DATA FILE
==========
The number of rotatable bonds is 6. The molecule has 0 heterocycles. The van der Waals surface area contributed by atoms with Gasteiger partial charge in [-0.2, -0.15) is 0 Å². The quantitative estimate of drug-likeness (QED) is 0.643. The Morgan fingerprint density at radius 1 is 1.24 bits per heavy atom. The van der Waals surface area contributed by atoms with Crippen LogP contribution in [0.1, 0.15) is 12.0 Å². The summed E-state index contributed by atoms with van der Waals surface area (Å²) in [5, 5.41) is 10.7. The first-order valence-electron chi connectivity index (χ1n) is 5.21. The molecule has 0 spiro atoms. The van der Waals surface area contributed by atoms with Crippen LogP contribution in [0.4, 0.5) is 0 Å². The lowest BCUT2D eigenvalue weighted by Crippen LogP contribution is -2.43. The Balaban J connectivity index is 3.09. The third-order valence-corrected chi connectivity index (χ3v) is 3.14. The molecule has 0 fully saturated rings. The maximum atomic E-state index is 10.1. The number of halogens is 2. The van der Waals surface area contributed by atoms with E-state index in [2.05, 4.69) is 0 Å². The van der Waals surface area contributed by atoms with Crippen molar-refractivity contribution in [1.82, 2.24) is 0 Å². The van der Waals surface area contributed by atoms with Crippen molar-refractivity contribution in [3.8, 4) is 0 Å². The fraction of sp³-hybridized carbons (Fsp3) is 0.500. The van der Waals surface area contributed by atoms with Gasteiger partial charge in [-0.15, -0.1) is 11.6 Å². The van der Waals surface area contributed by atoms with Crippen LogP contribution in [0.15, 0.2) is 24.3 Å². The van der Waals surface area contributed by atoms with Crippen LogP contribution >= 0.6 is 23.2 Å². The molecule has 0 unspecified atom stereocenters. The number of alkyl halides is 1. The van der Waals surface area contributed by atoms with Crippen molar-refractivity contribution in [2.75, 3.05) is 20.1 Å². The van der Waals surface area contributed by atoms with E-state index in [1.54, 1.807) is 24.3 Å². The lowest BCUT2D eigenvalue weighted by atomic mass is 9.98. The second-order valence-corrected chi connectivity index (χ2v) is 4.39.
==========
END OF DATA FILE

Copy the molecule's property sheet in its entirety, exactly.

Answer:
The number of rotatable bonds is 6. The molecule has 0 heterocycles. The van der Waals surface area contributed by atoms with Gasteiger partial charge in [-0.2, -0.15) is 0 Å². The quantitative estimate of drug-likeness (QED) is 0.643. The Morgan fingerprint density at radius 1 is 1.24 bits per heavy atom. The van der Waals surface area contributed by atoms with Crippen LogP contribution in [0.1, 0.15) is 12.0 Å². The summed E-state index contributed by atoms with van der Waals surface area (Å²) in [5, 5.41) is 10.7. The first-order valence-electron chi connectivity index (χ1n) is 5.21. The molecule has 0 spiro atoms. The van der Waals surface area contributed by atoms with Crippen LogP contribution in [0.4, 0.5) is 0 Å². The lowest BCUT2D eigenvalue weighted by Crippen LogP contribution is -2.43. The Balaban J connectivity index is 3.09. The third-order valence-corrected chi connectivity index (χ3v) is 3.14. The molecule has 0 fully saturated rings. The maximum atomic E-state index is 10.1. The number of halogens is 2. The van der Waals surface area contributed by atoms with E-state index in [2.05, 4.69) is 0 Å². The van der Waals surface area contributed by atoms with Crippen molar-refractivity contribution in [1.82, 2.24) is 0 Å². The van der Waals surface area contributed by atoms with Crippen molar-refractivity contribution in [3.8, 4) is 0 Å². The fraction of sp³-hybridized carbons (Fsp3) is 0.500. The van der Waals surface area contributed by atoms with Gasteiger partial charge in [-0.15, -0.1) is 11.6 Å². The van der Waals surface area contributed by atoms with Crippen LogP contribution in [0.15, 0.2) is 24.3 Å². The van der Waals surface area contributed by atoms with Crippen LogP contribution >= 0.6 is 23.2 Å². The molecule has 0 unspecified atom stereocenters. The number of alkyl halides is 1. The van der Waals surface area contributed by atoms with Crippen molar-refractivity contribution in [2.75, 3.05) is 20.1 Å². The van der Waals surface area contributed by atoms with E-state index in [1.54, 1.807) is 24.3 Å². The lowest BCUT2D eigenvalue weighted by atomic mass is 9.98. The second-order valence-corrected chi connectivity index (χ2v) is 4.39.